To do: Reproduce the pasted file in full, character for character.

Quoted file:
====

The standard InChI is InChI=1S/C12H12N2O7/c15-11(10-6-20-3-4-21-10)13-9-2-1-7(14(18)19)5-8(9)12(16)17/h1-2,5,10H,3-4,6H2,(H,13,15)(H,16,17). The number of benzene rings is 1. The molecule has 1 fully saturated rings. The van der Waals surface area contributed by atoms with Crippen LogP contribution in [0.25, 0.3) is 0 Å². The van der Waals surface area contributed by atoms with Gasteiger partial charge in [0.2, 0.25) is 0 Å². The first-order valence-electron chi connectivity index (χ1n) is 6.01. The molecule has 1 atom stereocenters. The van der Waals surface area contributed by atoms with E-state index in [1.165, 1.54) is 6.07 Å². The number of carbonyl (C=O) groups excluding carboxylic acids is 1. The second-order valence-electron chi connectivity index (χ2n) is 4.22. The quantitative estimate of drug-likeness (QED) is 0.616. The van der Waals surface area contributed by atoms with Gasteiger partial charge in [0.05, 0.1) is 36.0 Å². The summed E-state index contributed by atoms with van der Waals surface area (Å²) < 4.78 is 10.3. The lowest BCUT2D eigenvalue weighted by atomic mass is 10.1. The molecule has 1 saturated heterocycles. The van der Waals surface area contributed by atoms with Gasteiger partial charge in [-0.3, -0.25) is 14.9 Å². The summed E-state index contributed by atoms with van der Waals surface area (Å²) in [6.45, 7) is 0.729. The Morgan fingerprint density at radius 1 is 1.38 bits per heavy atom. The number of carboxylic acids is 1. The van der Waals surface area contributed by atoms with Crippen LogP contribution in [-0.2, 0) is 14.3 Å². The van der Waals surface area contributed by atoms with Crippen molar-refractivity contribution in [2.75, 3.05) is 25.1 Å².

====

The standard InChI is InChI=1S/C12H12N2O7/c15-11(10-6-20-3-4-21-10)13-9-2-1-7(14(18)19)5-8(9)12(16)17/h1-2,5,10H,3-4,6H2,(H,13,15)(H,16,17). The number of benzene rings is 1. The molecule has 1 fully saturated rings. The van der Waals surface area contributed by atoms with Crippen LogP contribution in [0.25, 0.3) is 0 Å². The van der Waals surface area contributed by atoms with Gasteiger partial charge in [0.2, 0.25) is 0 Å². The first-order valence-electron chi connectivity index (χ1n) is 6.01. The molecule has 1 atom stereocenters. The van der Waals surface area contributed by atoms with E-state index in [1.165, 1.54) is 6.07 Å². The number of carbonyl (C=O) groups excluding carboxylic acids is 1. The second-order valence-electron chi connectivity index (χ2n) is 4.22. The quantitative estimate of drug-likeness (QED) is 0.616. The van der Waals surface area contributed by atoms with Gasteiger partial charge in [0.05, 0.1) is 36.0 Å². The summed E-state index contributed by atoms with van der Waals surface area (Å²) < 4.78 is 10.3. The lowest BCUT2D eigenvalue weighted by atomic mass is 10.1. The molecule has 1 saturated heterocycles. The van der Waals surface area contributed by atoms with Gasteiger partial charge in [-0.3, -0.25) is 14.9 Å². The summed E-state index contributed by atoms with van der Waals surface area (Å²) in [6.45, 7) is 0.729. The Morgan fingerprint density at radius 1 is 1.38 bits per heavy atom. The number of carboxylic acids is 1. The van der Waals surface area contributed by atoms with Crippen LogP contribution in [-0.2, 0) is 14.3 Å². The van der Waals surface area contributed by atoms with Crippen molar-refractivity contribution in [2.75, 3.05) is 25.1 Å².